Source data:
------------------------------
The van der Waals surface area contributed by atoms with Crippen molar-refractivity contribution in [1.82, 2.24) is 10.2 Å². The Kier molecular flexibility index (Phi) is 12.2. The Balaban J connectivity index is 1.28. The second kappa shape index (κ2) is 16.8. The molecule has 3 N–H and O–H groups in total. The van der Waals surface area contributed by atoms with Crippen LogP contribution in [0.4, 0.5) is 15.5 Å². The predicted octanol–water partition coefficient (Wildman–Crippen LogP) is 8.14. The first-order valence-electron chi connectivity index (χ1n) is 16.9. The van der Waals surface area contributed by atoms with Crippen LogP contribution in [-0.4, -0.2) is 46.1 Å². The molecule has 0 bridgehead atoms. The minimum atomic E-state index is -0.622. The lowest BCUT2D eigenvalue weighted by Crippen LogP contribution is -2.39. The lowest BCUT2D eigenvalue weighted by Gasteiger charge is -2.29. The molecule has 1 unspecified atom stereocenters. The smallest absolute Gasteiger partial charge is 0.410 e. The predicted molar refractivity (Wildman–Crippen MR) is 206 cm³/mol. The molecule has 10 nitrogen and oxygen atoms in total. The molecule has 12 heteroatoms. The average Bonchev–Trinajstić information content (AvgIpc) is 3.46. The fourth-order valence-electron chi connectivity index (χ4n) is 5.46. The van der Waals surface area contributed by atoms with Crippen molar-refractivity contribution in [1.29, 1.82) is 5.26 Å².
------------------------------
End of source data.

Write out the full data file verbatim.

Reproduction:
The van der Waals surface area contributed by atoms with Crippen molar-refractivity contribution in [1.82, 2.24) is 10.2 Å². The Kier molecular flexibility index (Phi) is 12.2. The Balaban J connectivity index is 1.28. The second kappa shape index (κ2) is 16.8. The molecule has 3 N–H and O–H groups in total. The van der Waals surface area contributed by atoms with Crippen LogP contribution in [0.4, 0.5) is 15.5 Å². The predicted octanol–water partition coefficient (Wildman–Crippen LogP) is 8.14. The first-order valence-electron chi connectivity index (χ1n) is 16.9. The van der Waals surface area contributed by atoms with Crippen LogP contribution in [-0.4, -0.2) is 46.1 Å². The molecule has 0 bridgehead atoms. The minimum atomic E-state index is -0.622. The lowest BCUT2D eigenvalue weighted by Crippen LogP contribution is -2.39. The lowest BCUT2D eigenvalue weighted by Gasteiger charge is -2.29. The molecule has 1 unspecified atom stereocenters. The smallest absolute Gasteiger partial charge is 0.410 e. The predicted molar refractivity (Wildman–Crippen MR) is 206 cm³/mol. The molecule has 10 nitrogen and oxygen atoms in total. The molecule has 12 heteroatoms. The average Bonchev–Trinajstić information content (AvgIpc) is 3.46. The fourth-order valence-electron chi connectivity index (χ4n) is 5.46. The van der Waals surface area contributed by atoms with Crippen molar-refractivity contribution in [1.29, 1.82) is 5.26 Å².